Little England

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No, I’m not beginning 2019 with another online diatribe about Brexit Britain.  ‘Little England’ is the nickname – an unfortunate nickname considering the backward-looking parochialism and xenophobia that drove millions of real Little Englanders to vote in 2016 to prise the UK out of the European Union – that Sri Lankans often give to the town of Nuwara Eliya. 

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Located at an altitude of 1870 metres, it’s the highest and, climatically, coolest town in the country.  Nuwara Eliya was founded in 1846 and quickly became a retreat for members of the British colonial establishment eager to escape the heat and humidity of the lower-lying parts of the island.  And with them, they brought British architecture, British pastimes and sports, and British clubs and associations. 

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(I became aware of the coolness of the temperature while I was approaching Nuwara Eliya on a steadily-climbing road.  Looking out of the window of my vehicle, I suddenly saw a very strange and disconcerting sight indeed – Sri Lankan people wearing coats, scarves and woollen hats.)

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Last month, my work brought me to Nuwara Eliya for a couple of days and I had a chance to explore it.  I didn’t do any touristy things like venturing out into the surrounding hill country to, for example, experience the nearby Horton Plains or visit the several famous waterfalls or tour one of the local tea plantations.  This was because at some point in the future my better half, Mrs Blood and Porridge, and I would like to spend a proper holiday in the district and it made sense to leave the big tourist attractions until then.  Instead, I simply wandered about the town, took some photographs and mooched in a few pubs.  Here are my impressions.

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Firstly, you needn’t expect to find a picture-postcard English village that’s been magically transplanted into the highlands of Sri Lanka.  Nuwara Eliya’s centre contains the usual guddle of modern, garishly-coloured buildings – hastily erected and now looking slightly the worse for wear – that are a feature of most towns in this country.  And even in the less-recently developed parts away from the town centre, there are indications that the era when the British used to hang out here en masse are long gone.  Witness the picturesque Lake Gregory at Nuwara Eliya’s southern end.  Anchored by the lakeside is a long, narrow, double-decker boat that serves as a floating restaurant called the Hua Yuan, obviously aimed at foreign visitors of a different nationality.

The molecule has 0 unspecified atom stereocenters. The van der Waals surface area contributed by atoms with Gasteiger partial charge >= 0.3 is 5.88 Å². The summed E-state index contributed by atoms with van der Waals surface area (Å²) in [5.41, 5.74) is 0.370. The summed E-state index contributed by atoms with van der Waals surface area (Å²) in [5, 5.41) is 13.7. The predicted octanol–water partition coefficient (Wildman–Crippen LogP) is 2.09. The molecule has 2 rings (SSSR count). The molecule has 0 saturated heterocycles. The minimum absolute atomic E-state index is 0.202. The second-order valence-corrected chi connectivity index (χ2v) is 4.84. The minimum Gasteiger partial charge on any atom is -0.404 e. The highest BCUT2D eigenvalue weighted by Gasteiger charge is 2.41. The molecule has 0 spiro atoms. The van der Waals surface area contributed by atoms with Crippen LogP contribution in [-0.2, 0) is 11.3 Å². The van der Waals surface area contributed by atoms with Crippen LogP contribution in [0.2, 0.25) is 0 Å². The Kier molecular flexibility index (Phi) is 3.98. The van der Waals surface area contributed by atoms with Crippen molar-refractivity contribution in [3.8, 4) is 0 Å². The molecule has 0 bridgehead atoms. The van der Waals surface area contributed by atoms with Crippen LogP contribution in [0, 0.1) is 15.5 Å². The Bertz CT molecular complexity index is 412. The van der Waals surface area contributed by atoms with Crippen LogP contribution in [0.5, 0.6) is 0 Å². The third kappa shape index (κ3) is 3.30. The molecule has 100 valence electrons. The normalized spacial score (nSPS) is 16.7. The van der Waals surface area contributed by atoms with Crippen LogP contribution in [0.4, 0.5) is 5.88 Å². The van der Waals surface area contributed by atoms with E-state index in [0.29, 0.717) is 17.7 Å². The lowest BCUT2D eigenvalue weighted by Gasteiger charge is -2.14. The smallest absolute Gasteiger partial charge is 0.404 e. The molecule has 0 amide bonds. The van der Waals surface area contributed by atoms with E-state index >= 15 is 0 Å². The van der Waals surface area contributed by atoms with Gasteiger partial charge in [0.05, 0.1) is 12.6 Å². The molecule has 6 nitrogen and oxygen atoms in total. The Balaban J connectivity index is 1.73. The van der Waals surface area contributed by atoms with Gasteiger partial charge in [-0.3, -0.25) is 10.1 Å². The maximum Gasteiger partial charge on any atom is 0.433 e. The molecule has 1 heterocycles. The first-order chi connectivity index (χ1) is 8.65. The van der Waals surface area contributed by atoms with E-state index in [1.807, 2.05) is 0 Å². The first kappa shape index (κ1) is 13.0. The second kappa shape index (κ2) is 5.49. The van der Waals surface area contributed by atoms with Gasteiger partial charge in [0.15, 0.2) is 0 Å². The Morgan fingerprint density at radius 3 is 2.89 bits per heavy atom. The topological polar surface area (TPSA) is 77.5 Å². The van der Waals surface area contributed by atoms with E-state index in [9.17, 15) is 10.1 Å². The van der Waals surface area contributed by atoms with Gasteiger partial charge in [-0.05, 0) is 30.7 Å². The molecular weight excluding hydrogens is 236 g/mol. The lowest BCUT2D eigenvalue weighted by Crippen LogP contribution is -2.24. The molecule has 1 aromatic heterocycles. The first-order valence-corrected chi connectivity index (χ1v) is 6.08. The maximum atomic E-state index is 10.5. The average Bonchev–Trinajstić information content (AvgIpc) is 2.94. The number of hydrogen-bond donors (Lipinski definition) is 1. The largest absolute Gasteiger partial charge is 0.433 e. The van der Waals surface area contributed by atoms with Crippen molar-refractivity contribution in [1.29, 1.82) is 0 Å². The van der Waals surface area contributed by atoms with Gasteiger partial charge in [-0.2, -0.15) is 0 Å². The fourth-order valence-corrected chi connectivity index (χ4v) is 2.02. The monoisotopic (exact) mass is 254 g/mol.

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Come to think of it, the only Briton I encountered during my time in Nuwara Eliya was an old English fellow who’d travelled to the country for the recent England-Sri Lanka test series.  The moment the final cricket had been played, and unable to withstand the sweltering climate of lowland Sri Lanka any longer, he’d hopped into a taxi and had the driver make a beeline for here.

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That said, there are plenty of reminders of the presence and patronage of the old colonial regime.  A little way short of the town centre is the imperiously and imperially-titled Victoria Park – which has in an adjoining corner a square-sided, grey-stone pillar that acts as a war memorial.  Like most war memorials in Britain, this one’s World War I plaque is a lot longer than the World War II plaque.  The former commemorates 17 members of ‘the glorious dead’, while the latter sports just three names.

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Across the road from Victoria Park is a genteel golf course with a hotel at its end containing a mock-English pub called – what else? – the 19th Hole.  The Nuwara Eliya Golf Club isn’t the only organisation with a slightly-snooty-sounding name you see on signs here, for the town is also home to the likes of the Hill Club (‘established in 1876’) and the Royal Turf Club.

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And some of the British architecture lingers on.  Nuwara Eliya’s main post office is housed in a red-brick building with multiple layers and levels of roofing and its own little clock tower, which looks like it was moved to Sri Lanka brick by brick and slate by slate from Trumpton.  Meanwhile, the local branch of the Hatton National Bank is contained in a stately-looking structure with arched windows.  Scattered elsewhere are a number of other mansion-like buildings, often with Tudor-style patterning on their facades and their windows crammed with small, square panes.    

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In fact, the days when stereotypically British architecture would spring up in Nuwara Eliya may not yet be over.  For during my wanderings I saw this billboard advertising a new estate – “Make Nuwara Eliya your second home!” – consisting of detached dwelling-houses with mock-Tudor designs.  The scheme is called Little England Cottages, though there’s nothing remotely cottage-like in the scale of the residences involved.

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